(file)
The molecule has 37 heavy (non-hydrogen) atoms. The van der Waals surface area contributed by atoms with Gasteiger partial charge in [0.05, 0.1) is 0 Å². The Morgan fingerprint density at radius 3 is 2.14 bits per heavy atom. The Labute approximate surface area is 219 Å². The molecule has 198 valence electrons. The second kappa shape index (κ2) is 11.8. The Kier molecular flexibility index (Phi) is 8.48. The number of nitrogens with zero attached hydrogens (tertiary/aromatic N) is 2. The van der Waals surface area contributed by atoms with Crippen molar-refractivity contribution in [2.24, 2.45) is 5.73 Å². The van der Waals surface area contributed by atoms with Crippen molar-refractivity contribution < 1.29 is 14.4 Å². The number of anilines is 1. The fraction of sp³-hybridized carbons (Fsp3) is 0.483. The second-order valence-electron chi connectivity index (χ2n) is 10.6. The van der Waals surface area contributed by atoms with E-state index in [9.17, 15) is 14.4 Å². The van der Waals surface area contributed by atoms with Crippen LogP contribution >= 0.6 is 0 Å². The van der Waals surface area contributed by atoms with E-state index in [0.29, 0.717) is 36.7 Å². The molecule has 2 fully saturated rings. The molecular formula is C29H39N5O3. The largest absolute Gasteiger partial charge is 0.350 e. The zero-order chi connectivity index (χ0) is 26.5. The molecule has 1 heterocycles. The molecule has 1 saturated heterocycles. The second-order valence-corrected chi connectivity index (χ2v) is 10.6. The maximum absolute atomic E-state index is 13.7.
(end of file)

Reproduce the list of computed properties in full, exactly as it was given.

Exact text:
The molecule has 37 heavy (non-hydrogen) atoms. The van der Waals surface area contributed by atoms with Gasteiger partial charge in [0.05, 0.1) is 0 Å². The Morgan fingerprint density at radius 3 is 2.14 bits per heavy atom. The Labute approximate surface area is 219 Å². The molecule has 198 valence electrons. The second kappa shape index (κ2) is 11.8. The Kier molecular flexibility index (Phi) is 8.48. The number of nitrogens with zero attached hydrogens (tertiary/aromatic N) is 2. The van der Waals surface area contributed by atoms with Crippen molar-refractivity contribution in [2.24, 2.45) is 5.73 Å². The van der Waals surface area contributed by atoms with Crippen molar-refractivity contribution < 1.29 is 14.4 Å². The number of anilines is 1. The fraction of sp³-hybridized carbons (Fsp3) is 0.483. The second-order valence-electron chi connectivity index (χ2n) is 10.6. The van der Waals surface area contributed by atoms with E-state index in [9.17, 15) is 14.4 Å². The van der Waals surface area contributed by atoms with Crippen LogP contribution >= 0.6 is 0 Å². The van der Waals surface area contributed by atoms with E-state index in [0.29, 0.717) is 36.7 Å². The molecule has 2 fully saturated rings. The molecular formula is C29H39N5O3. The largest absolute Gasteiger partial charge is 0.350 e. The zero-order chi connectivity index (χ0) is 26.5. The molecule has 1 heterocycles. The molecule has 1 saturated heterocycles. The second-order valence-corrected chi connectivity index (χ2v) is 10.6. The maximum absolute atomic E-state index is 13.7.